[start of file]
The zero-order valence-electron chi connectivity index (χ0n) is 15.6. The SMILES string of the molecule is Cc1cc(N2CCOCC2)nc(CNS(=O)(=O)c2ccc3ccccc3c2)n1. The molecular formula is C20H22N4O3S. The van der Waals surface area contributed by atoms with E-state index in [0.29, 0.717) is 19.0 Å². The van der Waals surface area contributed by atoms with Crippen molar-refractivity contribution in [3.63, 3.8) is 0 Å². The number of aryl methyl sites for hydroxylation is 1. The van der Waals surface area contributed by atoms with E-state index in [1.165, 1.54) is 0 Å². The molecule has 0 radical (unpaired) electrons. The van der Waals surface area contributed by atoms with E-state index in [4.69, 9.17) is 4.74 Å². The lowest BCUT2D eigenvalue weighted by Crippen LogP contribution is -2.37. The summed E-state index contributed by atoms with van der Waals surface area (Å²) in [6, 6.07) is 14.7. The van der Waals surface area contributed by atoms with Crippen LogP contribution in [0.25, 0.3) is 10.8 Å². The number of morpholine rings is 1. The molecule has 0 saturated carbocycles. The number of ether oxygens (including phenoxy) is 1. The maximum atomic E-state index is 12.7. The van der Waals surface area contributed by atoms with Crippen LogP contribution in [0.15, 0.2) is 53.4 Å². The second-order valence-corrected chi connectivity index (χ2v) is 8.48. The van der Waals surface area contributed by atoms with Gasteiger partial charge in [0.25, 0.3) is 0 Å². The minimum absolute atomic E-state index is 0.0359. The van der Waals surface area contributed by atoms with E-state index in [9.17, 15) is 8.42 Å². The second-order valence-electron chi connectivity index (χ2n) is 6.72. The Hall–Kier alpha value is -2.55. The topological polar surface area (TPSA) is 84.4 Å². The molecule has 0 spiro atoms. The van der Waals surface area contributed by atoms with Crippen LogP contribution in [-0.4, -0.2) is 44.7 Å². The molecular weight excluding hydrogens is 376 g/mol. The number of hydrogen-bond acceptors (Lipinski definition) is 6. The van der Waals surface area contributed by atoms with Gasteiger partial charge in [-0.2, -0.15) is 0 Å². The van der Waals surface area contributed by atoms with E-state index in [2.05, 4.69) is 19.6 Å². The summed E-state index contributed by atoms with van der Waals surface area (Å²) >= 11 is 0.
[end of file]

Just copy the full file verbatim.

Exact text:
The zero-order valence-electron chi connectivity index (χ0n) is 15.6. The SMILES string of the molecule is Cc1cc(N2CCOCC2)nc(CNS(=O)(=O)c2ccc3ccccc3c2)n1. The molecular formula is C20H22N4O3S. The van der Waals surface area contributed by atoms with E-state index in [0.29, 0.717) is 19.0 Å². The van der Waals surface area contributed by atoms with Crippen molar-refractivity contribution in [3.63, 3.8) is 0 Å². The number of aryl methyl sites for hydroxylation is 1. The van der Waals surface area contributed by atoms with E-state index in [1.165, 1.54) is 0 Å². The molecule has 0 radical (unpaired) electrons. The van der Waals surface area contributed by atoms with E-state index in [4.69, 9.17) is 4.74 Å². The lowest BCUT2D eigenvalue weighted by Crippen LogP contribution is -2.37. The summed E-state index contributed by atoms with van der Waals surface area (Å²) in [6, 6.07) is 14.7. The van der Waals surface area contributed by atoms with Crippen LogP contribution in [0.25, 0.3) is 10.8 Å². The number of morpholine rings is 1. The molecule has 0 saturated carbocycles. The number of ether oxygens (including phenoxy) is 1. The maximum atomic E-state index is 12.7. The van der Waals surface area contributed by atoms with Crippen LogP contribution in [0.15, 0.2) is 53.4 Å². The second-order valence-corrected chi connectivity index (χ2v) is 8.48. The van der Waals surface area contributed by atoms with Gasteiger partial charge in [0.25, 0.3) is 0 Å². The minimum absolute atomic E-state index is 0.0359. The van der Waals surface area contributed by atoms with E-state index in [9.17, 15) is 8.42 Å². The second-order valence-electron chi connectivity index (χ2n) is 6.72. The Hall–Kier alpha value is -2.55. The topological polar surface area (TPSA) is 84.4 Å². The molecule has 0 spiro atoms. The van der Waals surface area contributed by atoms with Crippen LogP contribution in [-0.4, -0.2) is 44.7 Å². The molecular weight excluding hydrogens is 376 g/mol. The number of hydrogen-bond acceptors (Lipinski definition) is 6. The van der Waals surface area contributed by atoms with Gasteiger partial charge in [-0.2, -0.15) is 0 Å². The van der Waals surface area contributed by atoms with E-state index in [2.05, 4.69) is 19.6 Å². The summed E-state index contributed by atoms with van der Waals surface area (Å²) >= 11 is 0.